My God, he saw them so clearly in his head. He saw them all in such a bright technicolor - so untouched, so perfectly-preserved those plastic-wrapped comics he almost didn’t feel the pain. Or the fear. A gust of hoarfrost and wind knocked the air out of his lungs and brutally relocated him on actual Earth. He blinked hard a couple of times, chasing flickers of fire and memory, the curve of a back reflected in a mirror, then he was operative again. Yeah, right. The forest. The cold.
The storm had raged since half an hour after Desperaux dropped them in the exact middle of nowhere and rode off in the sunset with their car and their things and their phones. It was a wicked, scary thing, just like Santa Barbara's tropical downpours - but this one colder and longer and ten times more frightening because they were alone in Canadian wilderness. Trees started shaking. They stopped bickering, and that had always been always a sort of bad omen, a fancy carboard invitation for tragedy. The evening sky was suddenly ablaze with rain and clouds and bolts. He and Gus started running. He thought he’d seen a light, deep in the woods, ignored Gus’s call behind him, feet stomping on dead leaves and treacherous earth, racing forward - they lost each other. What a terrible way to put it, "losing each other" - makes you think of necrologies, tear-jerking sappy Hallmark movies with the dead spouse trope. It'd be better - Shawn thought, faltering a bit on a sharp rock, a gust of icy wind his sun-soaked skin was not ready for - it'd be better something more technical, plainer, like "played an extremely-long session of hide and seek" or "followed different strategies." “Momentarily lost contact.” “Communications in stand-by.” Gosh he started to sound like Spock, but that makes no sense - ‘cause Gus was his Spock, everybody could see that, always been, always will.
Shawn blinked again, feeling his mind trying to slip away – itching, begging to slip away, far away, in lands with no cold no storms and blond-haired Juliets brushing his hair and telling him everything is all right – and he clenched his teeth to the point of pain to prevent it. The voice of conscience, Lassiter’s voice, provided a word, made it deflagrate in Shawn’s skull like a bullet – facts. He took a breath, held on it. Semantics aside, facts remained: he was alone, walking in an unknown direction, and his best friend was nowhere in sight. Shawn was appalled at it; a bit offended, too. Never believed in Murphy's laws. Not applied to himself - he was too light, too slick, like mint-scented soap, not enough substance to attract the laws of material world. Those things were meant to happen to guys like Lassie, the Chief, his dad. Secretly, he thought it was because they would always be able to face them.
He tried to call him - again. His voice felt very small and cracked in the howls of dying wolves around him, but it was worth a try. He kept trudging on. He kept calling. Around him were white spheres of sleet, angrily whirling against his cheeks, slashing through the stylish denim jacket, and then trees and trees and more trees. There was so much water, God, so much stone and wind here. The road was lost, much like Gus, more than Gus. He was losing, too - faster and faster. He thought about Gus being alone out there, with his alphabetically listed phobias and his four hundred bucks shoes, dying of fear and still not leaving until he found him, and felt like throwing up. Oh, Gus, I'm sorry - I'm always sorry and I mean it every time and that's the tragic thing. And now we'll die. Die like this, not on a motorboat dashing through the waves in pursuit of dolphin-cubs-snatchers - that’s a case I’d like to see-, not on the other end of a madman’s gun, not watching you in the eye, standing by your side till the lights went off. I’ll die of cold and stone and wind. You'll die. Oh God, Gus.
Oh God, Jules.
He called out, again, breathing in to prevent the tears - even if air here hurt and burnt his lungs with cold. Because the juicy bit was that all those heartfelt attempts, all those words he had had to torn off his heart strings, one by one like vines on a gate, fearful, quivering, tender from disuse, now were in Buzz McNab’s hands. The closest thing to a declaration he would ever give to Jules was scribbled on a yellow-post it, pinned on McNab’s laptop by his wife’s photo and his puppies-themed desktop. Confusing. Half-baked. Incomprehensible without its author, like a lost war code, and when she’d come back from Italy and he’d be gone for good that message would bring nothing but a wave of pity, a soft shake of her world – exactly what his father feared, exactly what he promised Lassie not to do.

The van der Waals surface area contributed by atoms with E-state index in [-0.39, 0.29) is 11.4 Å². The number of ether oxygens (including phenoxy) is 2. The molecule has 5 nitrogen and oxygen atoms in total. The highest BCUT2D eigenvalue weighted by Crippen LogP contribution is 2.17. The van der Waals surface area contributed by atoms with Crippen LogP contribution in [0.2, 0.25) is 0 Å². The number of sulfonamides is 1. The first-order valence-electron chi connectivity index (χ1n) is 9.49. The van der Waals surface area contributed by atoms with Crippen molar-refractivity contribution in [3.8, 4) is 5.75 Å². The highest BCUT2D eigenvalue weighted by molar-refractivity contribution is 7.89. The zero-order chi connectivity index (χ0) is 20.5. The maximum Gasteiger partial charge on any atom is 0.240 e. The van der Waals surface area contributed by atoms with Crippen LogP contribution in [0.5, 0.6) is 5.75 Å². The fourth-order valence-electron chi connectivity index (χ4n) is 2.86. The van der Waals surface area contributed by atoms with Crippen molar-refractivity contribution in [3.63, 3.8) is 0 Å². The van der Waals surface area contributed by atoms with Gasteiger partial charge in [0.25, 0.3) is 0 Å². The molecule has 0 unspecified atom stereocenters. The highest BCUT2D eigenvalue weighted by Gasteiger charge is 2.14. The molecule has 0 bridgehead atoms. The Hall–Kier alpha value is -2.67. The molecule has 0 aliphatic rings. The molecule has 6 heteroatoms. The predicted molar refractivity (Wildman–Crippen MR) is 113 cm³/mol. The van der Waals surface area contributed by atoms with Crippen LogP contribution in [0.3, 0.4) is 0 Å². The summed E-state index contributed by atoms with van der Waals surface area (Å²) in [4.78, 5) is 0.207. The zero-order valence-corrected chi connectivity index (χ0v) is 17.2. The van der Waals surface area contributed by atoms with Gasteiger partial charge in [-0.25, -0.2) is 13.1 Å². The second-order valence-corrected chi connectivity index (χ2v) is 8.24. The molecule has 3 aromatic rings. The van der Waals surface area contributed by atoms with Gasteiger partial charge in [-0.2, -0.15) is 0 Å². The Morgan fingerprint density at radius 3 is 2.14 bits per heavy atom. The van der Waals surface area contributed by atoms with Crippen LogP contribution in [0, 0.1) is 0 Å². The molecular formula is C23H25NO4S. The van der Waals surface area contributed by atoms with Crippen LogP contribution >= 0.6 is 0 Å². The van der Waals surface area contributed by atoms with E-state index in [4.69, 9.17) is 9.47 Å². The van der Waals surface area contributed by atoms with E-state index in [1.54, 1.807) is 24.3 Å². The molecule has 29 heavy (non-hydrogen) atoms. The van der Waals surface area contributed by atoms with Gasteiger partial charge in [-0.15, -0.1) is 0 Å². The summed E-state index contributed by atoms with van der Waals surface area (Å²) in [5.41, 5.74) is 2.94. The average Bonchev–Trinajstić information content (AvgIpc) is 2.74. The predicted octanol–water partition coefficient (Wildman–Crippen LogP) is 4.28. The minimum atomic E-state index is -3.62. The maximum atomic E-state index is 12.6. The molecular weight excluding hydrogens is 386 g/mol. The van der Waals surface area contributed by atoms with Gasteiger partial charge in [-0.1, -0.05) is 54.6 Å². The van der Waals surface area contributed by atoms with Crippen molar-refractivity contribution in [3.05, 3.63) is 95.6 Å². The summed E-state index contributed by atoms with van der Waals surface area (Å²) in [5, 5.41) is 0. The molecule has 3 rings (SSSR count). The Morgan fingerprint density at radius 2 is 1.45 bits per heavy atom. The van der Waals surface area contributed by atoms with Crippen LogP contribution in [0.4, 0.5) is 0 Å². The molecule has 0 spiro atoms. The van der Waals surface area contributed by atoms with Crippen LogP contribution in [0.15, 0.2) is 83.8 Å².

Shawn forced in a breath, wheezing. Walking was getting harder already. One step, two - to find Gus, not to die of cold, to go out without feeling like a complete asshole. One step, two. His mind waved back images, warm silly things, and he didn’t fight it anymore. First grade, him and Gus eating lunch, twin backpacks with the Terminator pins fixed on the front. Three steps, four. Legs heavy, coughing - air spreading in his chest like frozen gasoline. A cup of coffee in his hands, his Dad's back, preparing dinner. Five. Juliet, Juliet and Lassie, talking cases with their head close and bent over the files, his fearless warriors. Jules. I never told you, never. I.
It happened so fast he didn’t feel it coming. He thought he had simply slipped - he'd felt the rock impacting his foot, the laces of his All Stars getting entwined viciously with it, his body stumbling, but didn't linger much on it. It took a whole five seconds to feel that he was not regaining his footing. That his body was still pitching forward, pulled by gravity, and that beneath him there was no ground the sickening feeling of falling. He reached out, desperately, found nothing - snowflakes and wind, pushing silently through his fingers. Ah. Shawn Spencer opened his mouth, much like that night with Yang's claws in the flesh and Juliet smiling in the eyes, and tried to scream but there was not time. There was falling, through air - down a slope, his brain offered in a stupor - hitting the first rocks, the world a grey-brown whirl flashing through half-closed eyelids. The impact was painful. Shawn felt the crack deep in his bones, the chest caving in like a bag of chips, the rattle coursing all the way up to his teeth. His mouth was still open, silent. No oxygen. He kept falling, bouncing, another rock, earth in his mouth, a burning on the cheek on the forehead on the knee – it hurt enough to wail, enough to sob like a child - and stop make it stop please please. Shawn cried in his head. Curled in a ball, around his tender, precious human body, against the wind and the rocks, but was useless. The rocks still got him. A sharp pain in the ribs, again, the crack the exact sound of bags of chips popped open between hands, and then he was mid-air again, weightless, before final impact. Shawn landed like a rocket – hard and fast, a thunder of failing engines rising in his ears. He hit his head. Rush of nausea, sight grey at the edges, wavering. The wind was howling above him, didn't seem important. Something warm trickled by his ear. Bad. Grey sky.
Oh, Gus. Las. Dad.
Shawn Spencer felt his knee bending in a way it shouldn’t again the bed of dead leaves, closed his eyes and thought about his plastic-wrapped regrets, neatly arranged on the shelves of his mind. He felt like crying in rage.
Oh Jules, I should have told you.